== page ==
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Featured Print

Machine shop, H.T.P. Motors Ltd., Back Quay, Truro, Cornwall. 1941

Workers in the aircraft component repair department during the Second World War. The workers are thought to be making parts for aircraft wings, probably for Spitfires, in what was the H.T.P. Motors showroom. Aircraft repair staff comprised 100 operatives, 50% of which were women. At their peak they produced 500 components a month for Spitfires, including tail planes and rudders. In 2018, this building is the Pannier Market on Back Quay, Truro. P8655 Newtonia was a presentation Spitfire IIa paid for by the people of Newton Abbot and District. Photographer: Unknown.

© From the collection of the RIC

Featured Print

Black John of Tetcott, James Northcote (1746-1831)

Oil on canvas, English School. In 1784 Northcote painted the portrait of John Arscott (1718-1788) of Tetcott, Devon, and it is probable that he painted this portrait of 'Black John' of Tetcott at same the time. Black John was under four foot in height and suffered from kyphosis, known at the time this portrait was painted as 'hunchback'. The descriptions of his life, spent in the service of John Arscott, record his success as a 'jester' and his devotion to his 'master'. It was common for servants lives to be overlooked and trivialised by the households they worked for and for their histories to be re-written, ensuring that they had no voice of their own. For example, it was noted that "his role as jester included swallowing and retrieving strings of live mice and 'mumbling' sparrows, removing their feathers with his teeth while the sparrow was in his mouth. He died of grief shortly after his master." There is no history of Black John's life (not even a record of his real name) that is not in relation to that of his 'master'. James Northcote was born in Plymouth, the son of a watchmaker and optician. He was apprenticed to his father's trade but showed a talent for art. In 1769 he left his father's work and set up as a portrait painter. He was admitted as a pupil into the studio and house of Sir Joshua Reynolds in London as a pupil and assistant between 1771 and 1776. He came to consider himself an authority on his master and in 1813, after Reynolds' death, he published his posthumous Memoirs of Sir Joshua Reynolds.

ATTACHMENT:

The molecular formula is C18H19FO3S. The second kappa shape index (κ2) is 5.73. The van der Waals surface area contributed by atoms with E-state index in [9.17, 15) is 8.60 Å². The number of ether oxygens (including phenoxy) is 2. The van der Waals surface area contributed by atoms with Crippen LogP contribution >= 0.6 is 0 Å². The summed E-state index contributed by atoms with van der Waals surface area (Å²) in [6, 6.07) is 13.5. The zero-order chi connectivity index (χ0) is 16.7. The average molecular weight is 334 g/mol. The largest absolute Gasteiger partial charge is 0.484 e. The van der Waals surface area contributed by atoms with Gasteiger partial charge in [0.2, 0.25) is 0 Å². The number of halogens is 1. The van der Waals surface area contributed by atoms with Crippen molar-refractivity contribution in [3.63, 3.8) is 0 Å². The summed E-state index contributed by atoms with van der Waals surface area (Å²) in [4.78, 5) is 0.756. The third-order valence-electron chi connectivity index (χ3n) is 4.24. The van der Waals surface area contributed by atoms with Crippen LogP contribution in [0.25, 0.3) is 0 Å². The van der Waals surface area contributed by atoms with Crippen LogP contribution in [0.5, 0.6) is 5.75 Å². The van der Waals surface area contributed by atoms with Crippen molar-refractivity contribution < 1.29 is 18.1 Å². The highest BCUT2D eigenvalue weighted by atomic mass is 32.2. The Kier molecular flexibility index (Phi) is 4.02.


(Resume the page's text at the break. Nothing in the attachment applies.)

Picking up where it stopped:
© RIC

Featured Print

Furzupland, Kenwyn, Cornwall. Early 1900s

A young girl with a skipping rope is at the top of the steps, a lady holding a card or paper is on the right and a gentleman in a trilby is on the left. A gentleman with a white beard and wearing a cap can be seen looking out of a first floor window. The local story of this house is that it was built for an eccentric rich man. At the time when it was built, a well used thoroughfare ran beside the house and the man thought that someone might break in during the night and steal his money. So he had it built like a castle without stairs. At night he would climb up to the first floor using a rope ladder, pull the ladder up and sleep with a blunderbuss gun beside him. On the 1871 census an Edward George Spry, aged 36, lived there. He is described as a Bachelor of Arts, Landowner, Fund Holder and owner of stock in railways, mines etc. He was also part owner of the Red Lion Hotel in Boscawen Street, Truro. His housekeeper was Mary Verran. He and his housekeeper still lived there in 1881. Mr Spry died in 1887 leaving £11,000 (about £1 million today). The house is listed on the 1891 and 1901 censuses but with no occupants. Albert Sidney Labouchere-Sparling lived in the house between 1903 and 1906. In 1911, Josiah Clark (formerly of Tregavethan) lived there with his wife Olivia. It is possible that the people in the photograph are members of the Clark family. Furzuplands was home to the Brown family in the late 1950s. The property was later bought by architect Paul Bunyan and his wife, Laurence, who completely refurbished the interior. Photographer: Probably Arthur Philp.

© From the collection of the RIC